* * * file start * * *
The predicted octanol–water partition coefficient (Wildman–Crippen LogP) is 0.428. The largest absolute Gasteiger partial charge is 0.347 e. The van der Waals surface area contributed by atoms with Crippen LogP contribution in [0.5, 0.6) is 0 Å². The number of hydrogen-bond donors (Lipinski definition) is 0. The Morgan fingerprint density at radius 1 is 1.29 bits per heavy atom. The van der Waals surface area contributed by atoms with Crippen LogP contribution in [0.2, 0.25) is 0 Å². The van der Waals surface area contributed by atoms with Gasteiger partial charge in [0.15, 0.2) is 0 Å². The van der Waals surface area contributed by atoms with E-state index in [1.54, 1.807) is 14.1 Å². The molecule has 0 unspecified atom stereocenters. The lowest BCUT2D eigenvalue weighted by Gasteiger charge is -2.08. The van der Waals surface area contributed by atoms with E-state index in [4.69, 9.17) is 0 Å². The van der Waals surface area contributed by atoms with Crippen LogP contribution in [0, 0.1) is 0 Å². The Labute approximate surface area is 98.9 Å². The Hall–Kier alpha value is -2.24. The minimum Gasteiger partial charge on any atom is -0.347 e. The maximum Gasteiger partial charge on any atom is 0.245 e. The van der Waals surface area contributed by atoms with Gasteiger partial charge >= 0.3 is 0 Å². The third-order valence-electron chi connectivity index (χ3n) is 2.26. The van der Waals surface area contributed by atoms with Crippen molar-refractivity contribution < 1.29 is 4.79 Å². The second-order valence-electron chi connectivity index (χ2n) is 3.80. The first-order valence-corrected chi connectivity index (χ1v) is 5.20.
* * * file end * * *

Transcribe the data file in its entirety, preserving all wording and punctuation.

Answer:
The predicted octanol–water partition coefficient (Wildman–Crippen LogP) is 0.428. The largest absolute Gasteiger partial charge is 0.347 e. The van der Waals surface area contributed by atoms with Crippen LogP contribution in [0.5, 0.6) is 0 Å². The number of hydrogen-bond donors (Lipinski definition) is 0. The Morgan fingerprint density at radius 1 is 1.29 bits per heavy atom. The van der Waals surface area contributed by atoms with Crippen LogP contribution in [0.2, 0.25) is 0 Å². The van der Waals surface area contributed by atoms with Gasteiger partial charge in [0.15, 0.2) is 0 Å². The van der Waals surface area contributed by atoms with E-state index in [1.54, 1.807) is 14.1 Å². The molecule has 0 unspecified atom stereocenters. The lowest BCUT2D eigenvalue weighted by Gasteiger charge is -2.08. The van der Waals surface area contributed by atoms with E-state index in [4.69, 9.17) is 0 Å². The van der Waals surface area contributed by atoms with Crippen LogP contribution in [0, 0.1) is 0 Å². The Labute approximate surface area is 98.9 Å². The Hall–Kier alpha value is -2.24. The minimum Gasteiger partial charge on any atom is -0.347 e. The maximum Gasteiger partial charge on any atom is 0.245 e. The van der Waals surface area contributed by atoms with Gasteiger partial charge >= 0.3 is 0 Å². The third-order valence-electron chi connectivity index (χ3n) is 2.26. The van der Waals surface area contributed by atoms with Crippen molar-refractivity contribution < 1.29 is 4.79 Å². The second-order valence-electron chi connectivity index (χ2n) is 3.80. The first-order valence-corrected chi connectivity index (χ1v) is 5.20.